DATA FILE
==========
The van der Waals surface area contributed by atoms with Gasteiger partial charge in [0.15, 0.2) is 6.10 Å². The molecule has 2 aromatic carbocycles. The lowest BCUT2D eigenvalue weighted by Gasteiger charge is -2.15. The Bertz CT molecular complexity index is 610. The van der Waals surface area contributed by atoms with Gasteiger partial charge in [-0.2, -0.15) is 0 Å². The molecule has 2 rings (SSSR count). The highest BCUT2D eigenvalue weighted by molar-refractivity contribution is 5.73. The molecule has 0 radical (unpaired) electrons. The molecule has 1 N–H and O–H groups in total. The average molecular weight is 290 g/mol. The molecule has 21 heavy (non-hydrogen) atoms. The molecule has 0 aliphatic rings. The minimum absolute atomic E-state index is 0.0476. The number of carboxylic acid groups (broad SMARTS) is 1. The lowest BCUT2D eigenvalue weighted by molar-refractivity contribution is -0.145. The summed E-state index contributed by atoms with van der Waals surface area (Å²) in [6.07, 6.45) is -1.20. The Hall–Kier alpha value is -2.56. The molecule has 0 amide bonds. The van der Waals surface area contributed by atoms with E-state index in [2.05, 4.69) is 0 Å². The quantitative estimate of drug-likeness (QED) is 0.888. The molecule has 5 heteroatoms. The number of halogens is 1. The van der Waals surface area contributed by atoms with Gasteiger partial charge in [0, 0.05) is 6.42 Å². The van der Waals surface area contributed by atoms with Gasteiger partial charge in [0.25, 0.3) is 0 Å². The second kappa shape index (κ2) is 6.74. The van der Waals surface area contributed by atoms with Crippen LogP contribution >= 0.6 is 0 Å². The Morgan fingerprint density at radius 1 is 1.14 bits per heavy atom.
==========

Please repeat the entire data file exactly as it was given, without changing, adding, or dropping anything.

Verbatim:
The van der Waals surface area contributed by atoms with Gasteiger partial charge in [0.15, 0.2) is 6.10 Å². The molecule has 2 aromatic carbocycles. The lowest BCUT2D eigenvalue weighted by Gasteiger charge is -2.15. The Bertz CT molecular complexity index is 610. The van der Waals surface area contributed by atoms with Gasteiger partial charge in [-0.2, -0.15) is 0 Å². The molecule has 2 rings (SSSR count). The highest BCUT2D eigenvalue weighted by molar-refractivity contribution is 5.73. The molecule has 0 radical (unpaired) electrons. The molecule has 1 N–H and O–H groups in total. The average molecular weight is 290 g/mol. The molecule has 21 heavy (non-hydrogen) atoms. The molecule has 0 aliphatic rings. The minimum absolute atomic E-state index is 0.0476. The number of carboxylic acid groups (broad SMARTS) is 1. The lowest BCUT2D eigenvalue weighted by molar-refractivity contribution is -0.145. The summed E-state index contributed by atoms with van der Waals surface area (Å²) in [6.07, 6.45) is -1.20. The Hall–Kier alpha value is -2.56. The molecule has 0 amide bonds. The van der Waals surface area contributed by atoms with E-state index in [2.05, 4.69) is 0 Å². The quantitative estimate of drug-likeness (QED) is 0.888. The molecule has 5 heteroatoms. The number of halogens is 1. The van der Waals surface area contributed by atoms with Gasteiger partial charge in [0, 0.05) is 6.42 Å². The van der Waals surface area contributed by atoms with Gasteiger partial charge in [0.25, 0.3) is 0 Å². The second kappa shape index (κ2) is 6.74. The van der Waals surface area contributed by atoms with Crippen LogP contribution >= 0.6 is 0 Å². The Morgan fingerprint density at radius 1 is 1.14 bits per heavy atom.